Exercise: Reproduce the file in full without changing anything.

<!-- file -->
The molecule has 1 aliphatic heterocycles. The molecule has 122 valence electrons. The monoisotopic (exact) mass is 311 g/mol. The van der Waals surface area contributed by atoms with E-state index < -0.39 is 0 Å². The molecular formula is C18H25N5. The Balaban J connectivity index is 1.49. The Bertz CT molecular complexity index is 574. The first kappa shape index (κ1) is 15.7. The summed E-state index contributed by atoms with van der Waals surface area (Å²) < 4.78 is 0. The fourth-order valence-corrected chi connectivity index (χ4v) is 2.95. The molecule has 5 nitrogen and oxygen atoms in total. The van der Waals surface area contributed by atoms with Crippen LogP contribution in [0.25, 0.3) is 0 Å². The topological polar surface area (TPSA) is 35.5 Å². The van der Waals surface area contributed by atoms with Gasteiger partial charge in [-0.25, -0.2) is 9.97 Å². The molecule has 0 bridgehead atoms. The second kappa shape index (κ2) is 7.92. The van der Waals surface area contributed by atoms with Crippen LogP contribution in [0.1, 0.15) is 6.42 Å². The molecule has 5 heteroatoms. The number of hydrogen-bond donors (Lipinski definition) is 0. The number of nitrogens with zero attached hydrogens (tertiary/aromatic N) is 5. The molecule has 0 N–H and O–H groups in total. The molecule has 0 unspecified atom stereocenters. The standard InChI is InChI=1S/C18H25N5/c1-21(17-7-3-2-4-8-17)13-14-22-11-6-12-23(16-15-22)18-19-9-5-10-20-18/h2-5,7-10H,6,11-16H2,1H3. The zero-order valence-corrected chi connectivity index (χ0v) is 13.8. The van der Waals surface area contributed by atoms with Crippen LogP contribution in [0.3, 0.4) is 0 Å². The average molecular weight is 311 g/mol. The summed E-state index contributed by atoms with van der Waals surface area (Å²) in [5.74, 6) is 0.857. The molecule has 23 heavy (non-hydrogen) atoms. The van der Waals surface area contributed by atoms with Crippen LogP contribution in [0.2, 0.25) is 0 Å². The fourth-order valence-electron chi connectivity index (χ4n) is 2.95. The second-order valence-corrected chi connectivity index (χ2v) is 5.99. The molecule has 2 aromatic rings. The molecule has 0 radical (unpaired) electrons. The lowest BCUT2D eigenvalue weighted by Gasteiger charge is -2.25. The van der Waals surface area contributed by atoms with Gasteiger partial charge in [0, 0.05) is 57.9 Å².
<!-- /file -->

The molecule has 1 aliphatic heterocycles. The molecule has 122 valence electrons. The monoisotopic (exact) mass is 311 g/mol. The van der Waals surface area contributed by atoms with E-state index < -0.39 is 0 Å². The molecular formula is C18H25N5. The Balaban J connectivity index is 1.49. The Bertz CT molecular complexity index is 574. The first kappa shape index (κ1) is 15.7. The summed E-state index contributed by atoms with van der Waals surface area (Å²) < 4.78 is 0. The fourth-order valence-corrected chi connectivity index (χ4v) is 2.95. The molecule has 5 nitrogen and oxygen atoms in total. The van der Waals surface area contributed by atoms with Crippen LogP contribution in [0.25, 0.3) is 0 Å². The topological polar surface area (TPSA) is 35.5 Å². The van der Waals surface area contributed by atoms with Gasteiger partial charge in [-0.25, -0.2) is 9.97 Å². The molecule has 0 bridgehead atoms. The second kappa shape index (κ2) is 7.92. The van der Waals surface area contributed by atoms with Crippen LogP contribution in [0.1, 0.15) is 6.42 Å². The molecule has 5 heteroatoms. The number of hydrogen-bond donors (Lipinski definition) is 0. The number of nitrogens with zero attached hydrogens (tertiary/aromatic N) is 5. The molecule has 0 N–H and O–H groups in total. The molecule has 0 unspecified atom stereocenters. The standard InChI is InChI=1S/C18H25N5/c1-21(17-7-3-2-4-8-17)13-14-22-11-6-12-23(16-15-22)18-19-9-5-10-20-18/h2-5,7-10H,6,11-16H2,1H3. The zero-order valence-corrected chi connectivity index (χ0v) is 13.8. The van der Waals surface area contributed by atoms with Crippen LogP contribution in [0.3, 0.4) is 0 Å². The average molecular weight is 311 g/mol. The summed E-state index contributed by atoms with van der Waals surface area (Å²) in [5.74, 6) is 0.857. The molecule has 23 heavy (non-hydrogen) atoms. The van der Waals surface area contributed by atoms with Crippen LogP contribution in [0.2, 0.25) is 0 Å². The fourth-order valence-electron chi connectivity index (χ4n) is 2.95. The second-order valence-corrected chi connectivity index (χ2v) is 5.99. The molecule has 2 aromatic rings. The molecule has 0 radical (unpaired) electrons. The lowest BCUT2D eigenvalue weighted by Gasteiger charge is -2.25. The van der Waals surface area contributed by atoms with Gasteiger partial charge in [0, 0.05) is 57.9 Å².